There is general agreement that the government is in a mess: sleazy, corrupt, humiliated and, probably even more than the Conservative government in its last days, despised by many of its natural supporters. It is difficult to remember a cabinet held in such contempt by so many. Yet the reasons for the contempt and the extent to which it is shared by the electorate as a whole are less easy to judge. By the limited criteria we generally use to assess these things, the Blair government is reasonably competent. The economy potters along fairly steadily; there have not (yet) been any of those financial 'crises' that have come close to wrecking previous administrations. And unpopular though the government is, it is nowhere near as unpopular as John Major's was. Furthermore, some of its policies are so irrational and alarming - particularly, of course, those towards the Middle East and the United States - that they are put to one side, so to speak, regarded as a mad aberration, which means that they have not yet wholly undermined the limited faith that is all that many voters have ever had in the government. While much of the electorate believes something has gone wrong (possibly badly wrong) there is less agreement as to exactly what that something is.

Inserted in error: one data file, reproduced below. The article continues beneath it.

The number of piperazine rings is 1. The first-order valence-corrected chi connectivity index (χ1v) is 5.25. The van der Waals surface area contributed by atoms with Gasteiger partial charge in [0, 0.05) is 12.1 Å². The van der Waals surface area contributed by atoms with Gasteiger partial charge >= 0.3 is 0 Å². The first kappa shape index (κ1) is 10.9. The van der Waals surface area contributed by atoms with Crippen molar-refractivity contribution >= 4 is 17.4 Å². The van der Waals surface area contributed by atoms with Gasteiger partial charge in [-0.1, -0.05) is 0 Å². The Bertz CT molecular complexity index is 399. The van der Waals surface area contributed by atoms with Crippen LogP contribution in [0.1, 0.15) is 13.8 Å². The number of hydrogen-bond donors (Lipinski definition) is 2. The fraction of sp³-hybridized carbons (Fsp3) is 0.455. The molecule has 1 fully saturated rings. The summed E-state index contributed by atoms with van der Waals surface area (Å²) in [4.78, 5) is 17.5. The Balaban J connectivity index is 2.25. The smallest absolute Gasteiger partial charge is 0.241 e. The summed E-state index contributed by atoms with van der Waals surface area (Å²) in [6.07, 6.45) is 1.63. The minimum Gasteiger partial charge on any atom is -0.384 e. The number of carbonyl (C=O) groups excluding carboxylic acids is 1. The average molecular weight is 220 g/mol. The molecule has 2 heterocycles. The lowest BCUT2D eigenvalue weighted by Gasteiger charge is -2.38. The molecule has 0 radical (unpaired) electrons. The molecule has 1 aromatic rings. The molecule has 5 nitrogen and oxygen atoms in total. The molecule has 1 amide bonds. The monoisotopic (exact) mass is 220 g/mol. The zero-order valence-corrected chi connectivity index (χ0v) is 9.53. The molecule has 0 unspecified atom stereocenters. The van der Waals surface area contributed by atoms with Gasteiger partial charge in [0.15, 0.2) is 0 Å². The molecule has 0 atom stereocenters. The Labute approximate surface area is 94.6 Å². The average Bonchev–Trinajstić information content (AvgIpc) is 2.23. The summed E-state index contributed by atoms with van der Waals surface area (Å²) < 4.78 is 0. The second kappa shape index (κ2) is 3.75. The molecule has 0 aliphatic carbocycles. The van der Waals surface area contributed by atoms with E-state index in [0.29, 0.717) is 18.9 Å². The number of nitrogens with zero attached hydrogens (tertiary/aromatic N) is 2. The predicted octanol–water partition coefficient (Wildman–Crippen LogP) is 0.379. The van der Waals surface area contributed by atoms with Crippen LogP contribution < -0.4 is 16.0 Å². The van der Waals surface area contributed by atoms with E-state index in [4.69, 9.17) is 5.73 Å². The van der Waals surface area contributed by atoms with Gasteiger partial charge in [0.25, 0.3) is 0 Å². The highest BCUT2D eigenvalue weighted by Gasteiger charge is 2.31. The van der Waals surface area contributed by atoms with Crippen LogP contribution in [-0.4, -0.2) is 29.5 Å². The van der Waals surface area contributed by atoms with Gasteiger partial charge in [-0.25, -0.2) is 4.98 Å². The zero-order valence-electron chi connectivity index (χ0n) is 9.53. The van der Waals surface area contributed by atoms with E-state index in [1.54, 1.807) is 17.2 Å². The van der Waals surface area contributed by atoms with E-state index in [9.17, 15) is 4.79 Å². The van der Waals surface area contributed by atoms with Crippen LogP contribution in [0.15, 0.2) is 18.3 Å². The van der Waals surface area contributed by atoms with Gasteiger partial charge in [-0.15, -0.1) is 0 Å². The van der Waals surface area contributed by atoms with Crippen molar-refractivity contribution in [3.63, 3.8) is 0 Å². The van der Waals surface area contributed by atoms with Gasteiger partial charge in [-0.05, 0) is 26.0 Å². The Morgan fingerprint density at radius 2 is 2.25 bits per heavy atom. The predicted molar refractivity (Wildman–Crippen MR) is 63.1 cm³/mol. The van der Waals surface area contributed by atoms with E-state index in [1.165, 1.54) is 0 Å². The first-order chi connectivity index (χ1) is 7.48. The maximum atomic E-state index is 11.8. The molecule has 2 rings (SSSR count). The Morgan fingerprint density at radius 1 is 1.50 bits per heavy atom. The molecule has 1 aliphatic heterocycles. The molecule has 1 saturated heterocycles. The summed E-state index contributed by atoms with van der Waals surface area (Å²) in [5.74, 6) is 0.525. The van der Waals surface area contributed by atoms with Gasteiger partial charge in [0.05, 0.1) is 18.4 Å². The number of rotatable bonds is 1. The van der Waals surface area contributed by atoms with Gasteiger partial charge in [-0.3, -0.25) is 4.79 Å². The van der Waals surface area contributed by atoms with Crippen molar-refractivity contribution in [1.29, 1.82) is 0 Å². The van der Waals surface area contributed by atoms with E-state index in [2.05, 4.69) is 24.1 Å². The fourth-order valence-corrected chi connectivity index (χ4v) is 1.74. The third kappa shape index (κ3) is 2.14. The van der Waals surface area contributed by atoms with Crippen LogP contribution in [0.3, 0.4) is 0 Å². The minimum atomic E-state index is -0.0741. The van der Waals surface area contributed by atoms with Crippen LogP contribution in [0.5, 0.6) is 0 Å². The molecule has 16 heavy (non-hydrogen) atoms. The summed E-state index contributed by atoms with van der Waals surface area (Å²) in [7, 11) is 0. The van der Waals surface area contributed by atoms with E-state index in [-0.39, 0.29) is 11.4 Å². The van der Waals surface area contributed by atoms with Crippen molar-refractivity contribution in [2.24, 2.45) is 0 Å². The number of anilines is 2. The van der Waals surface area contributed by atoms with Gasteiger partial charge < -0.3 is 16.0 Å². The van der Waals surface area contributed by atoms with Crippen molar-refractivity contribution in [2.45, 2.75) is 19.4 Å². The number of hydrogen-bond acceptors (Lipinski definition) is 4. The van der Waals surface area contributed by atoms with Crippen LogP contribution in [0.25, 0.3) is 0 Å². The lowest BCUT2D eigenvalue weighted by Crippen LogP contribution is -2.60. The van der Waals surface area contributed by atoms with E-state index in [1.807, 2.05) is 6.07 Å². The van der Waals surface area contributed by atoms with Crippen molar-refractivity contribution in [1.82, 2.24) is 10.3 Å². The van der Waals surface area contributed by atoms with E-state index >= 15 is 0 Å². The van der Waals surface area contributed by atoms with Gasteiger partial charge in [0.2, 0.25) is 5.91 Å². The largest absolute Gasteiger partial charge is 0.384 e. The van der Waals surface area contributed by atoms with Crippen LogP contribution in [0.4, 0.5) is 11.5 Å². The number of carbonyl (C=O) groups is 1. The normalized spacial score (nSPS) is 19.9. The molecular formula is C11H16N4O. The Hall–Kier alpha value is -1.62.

LRB 7 September 2006 | PDF Download